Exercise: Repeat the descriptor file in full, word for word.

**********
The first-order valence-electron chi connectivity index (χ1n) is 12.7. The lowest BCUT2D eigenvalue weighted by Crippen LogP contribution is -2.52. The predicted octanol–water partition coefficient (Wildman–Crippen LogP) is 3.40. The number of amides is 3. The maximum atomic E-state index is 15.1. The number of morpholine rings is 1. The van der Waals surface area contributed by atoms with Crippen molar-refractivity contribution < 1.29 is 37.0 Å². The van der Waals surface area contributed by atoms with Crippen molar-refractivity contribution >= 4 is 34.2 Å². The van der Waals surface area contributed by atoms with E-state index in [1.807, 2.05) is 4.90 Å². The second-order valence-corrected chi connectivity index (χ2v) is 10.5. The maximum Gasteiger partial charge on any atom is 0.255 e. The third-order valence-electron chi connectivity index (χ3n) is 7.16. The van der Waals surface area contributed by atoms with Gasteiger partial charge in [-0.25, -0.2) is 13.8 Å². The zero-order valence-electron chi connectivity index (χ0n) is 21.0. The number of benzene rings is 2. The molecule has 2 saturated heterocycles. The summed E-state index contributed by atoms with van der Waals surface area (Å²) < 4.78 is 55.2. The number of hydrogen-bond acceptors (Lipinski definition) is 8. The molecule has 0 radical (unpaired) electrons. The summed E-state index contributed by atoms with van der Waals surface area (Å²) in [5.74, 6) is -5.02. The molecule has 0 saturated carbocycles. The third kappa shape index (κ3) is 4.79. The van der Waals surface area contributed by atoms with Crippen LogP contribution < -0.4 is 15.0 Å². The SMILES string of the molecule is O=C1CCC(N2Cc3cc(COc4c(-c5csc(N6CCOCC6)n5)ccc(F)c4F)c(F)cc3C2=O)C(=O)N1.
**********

The first-order valence-electron chi connectivity index (χ1n) is 12.7. The lowest BCUT2D eigenvalue weighted by Crippen LogP contribution is -2.52. The predicted octanol–water partition coefficient (Wildman–Crippen LogP) is 3.40. The number of amides is 3. The maximum atomic E-state index is 15.1. The number of morpholine rings is 1. The van der Waals surface area contributed by atoms with Crippen molar-refractivity contribution < 1.29 is 37.0 Å². The van der Waals surface area contributed by atoms with Crippen molar-refractivity contribution >= 4 is 34.2 Å². The van der Waals surface area contributed by atoms with E-state index in [1.807, 2.05) is 4.90 Å². The second-order valence-corrected chi connectivity index (χ2v) is 10.5. The maximum Gasteiger partial charge on any atom is 0.255 e. The third-order valence-electron chi connectivity index (χ3n) is 7.16. The van der Waals surface area contributed by atoms with Gasteiger partial charge in [-0.25, -0.2) is 13.8 Å². The zero-order valence-electron chi connectivity index (χ0n) is 21.0. The number of benzene rings is 2. The molecule has 2 saturated heterocycles. The summed E-state index contributed by atoms with van der Waals surface area (Å²) < 4.78 is 55.2. The number of hydrogen-bond acceptors (Lipinski definition) is 8. The molecule has 0 radical (unpaired) electrons. The summed E-state index contributed by atoms with van der Waals surface area (Å²) in [5.74, 6) is -5.02. The molecule has 0 saturated carbocycles. The third kappa shape index (κ3) is 4.79. The van der Waals surface area contributed by atoms with Crippen LogP contribution < -0.4 is 15.0 Å². The SMILES string of the molecule is O=C1CCC(N2Cc3cc(COc4c(-c5csc(N6CCOCC6)n5)ccc(F)c4F)c(F)cc3C2=O)C(=O)N1.